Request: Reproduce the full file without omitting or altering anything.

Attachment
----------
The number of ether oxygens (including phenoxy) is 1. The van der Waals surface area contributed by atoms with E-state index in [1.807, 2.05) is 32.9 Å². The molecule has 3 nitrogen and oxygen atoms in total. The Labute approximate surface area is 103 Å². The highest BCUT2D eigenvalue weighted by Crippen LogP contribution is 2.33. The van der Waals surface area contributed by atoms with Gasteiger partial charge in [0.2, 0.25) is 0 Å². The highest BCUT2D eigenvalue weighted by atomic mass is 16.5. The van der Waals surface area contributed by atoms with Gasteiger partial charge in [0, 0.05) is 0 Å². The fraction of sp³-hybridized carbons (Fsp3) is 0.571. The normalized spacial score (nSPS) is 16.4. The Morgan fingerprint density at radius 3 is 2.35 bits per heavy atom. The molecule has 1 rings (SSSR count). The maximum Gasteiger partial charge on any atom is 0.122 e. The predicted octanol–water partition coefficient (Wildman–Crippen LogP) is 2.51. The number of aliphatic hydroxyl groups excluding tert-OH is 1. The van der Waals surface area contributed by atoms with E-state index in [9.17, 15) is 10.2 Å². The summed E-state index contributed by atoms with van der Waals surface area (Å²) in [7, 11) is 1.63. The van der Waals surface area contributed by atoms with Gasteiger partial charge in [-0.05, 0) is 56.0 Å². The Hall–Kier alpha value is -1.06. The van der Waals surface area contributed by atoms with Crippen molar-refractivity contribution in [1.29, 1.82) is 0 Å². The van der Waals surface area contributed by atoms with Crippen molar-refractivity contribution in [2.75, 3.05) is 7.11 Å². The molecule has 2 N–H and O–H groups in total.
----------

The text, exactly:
The number of ether oxygens (including phenoxy) is 1. The van der Waals surface area contributed by atoms with E-state index in [1.807, 2.05) is 32.9 Å². The molecule has 3 nitrogen and oxygen atoms in total. The Labute approximate surface area is 103 Å². The highest BCUT2D eigenvalue weighted by Crippen LogP contribution is 2.33. The van der Waals surface area contributed by atoms with Gasteiger partial charge in [0.2, 0.25) is 0 Å². The highest BCUT2D eigenvalue weighted by atomic mass is 16.5. The van der Waals surface area contributed by atoms with Gasteiger partial charge in [0, 0.05) is 0 Å². The fraction of sp³-hybridized carbons (Fsp3) is 0.571. The normalized spacial score (nSPS) is 16.4. The Morgan fingerprint density at radius 3 is 2.35 bits per heavy atom. The molecule has 1 rings (SSSR count). The maximum Gasteiger partial charge on any atom is 0.122 e. The predicted octanol–water partition coefficient (Wildman–Crippen LogP) is 2.51. The number of aliphatic hydroxyl groups excluding tert-OH is 1. The van der Waals surface area contributed by atoms with E-state index in [9.17, 15) is 10.2 Å². The summed E-state index contributed by atoms with van der Waals surface area (Å²) in [7, 11) is 1.63. The van der Waals surface area contributed by atoms with Gasteiger partial charge in [-0.05, 0) is 56.0 Å². The Hall–Kier alpha value is -1.06. The van der Waals surface area contributed by atoms with Crippen molar-refractivity contribution in [1.29, 1.82) is 0 Å². The van der Waals surface area contributed by atoms with Crippen molar-refractivity contribution in [2.75, 3.05) is 7.11 Å². The molecule has 2 N–H and O–H groups in total.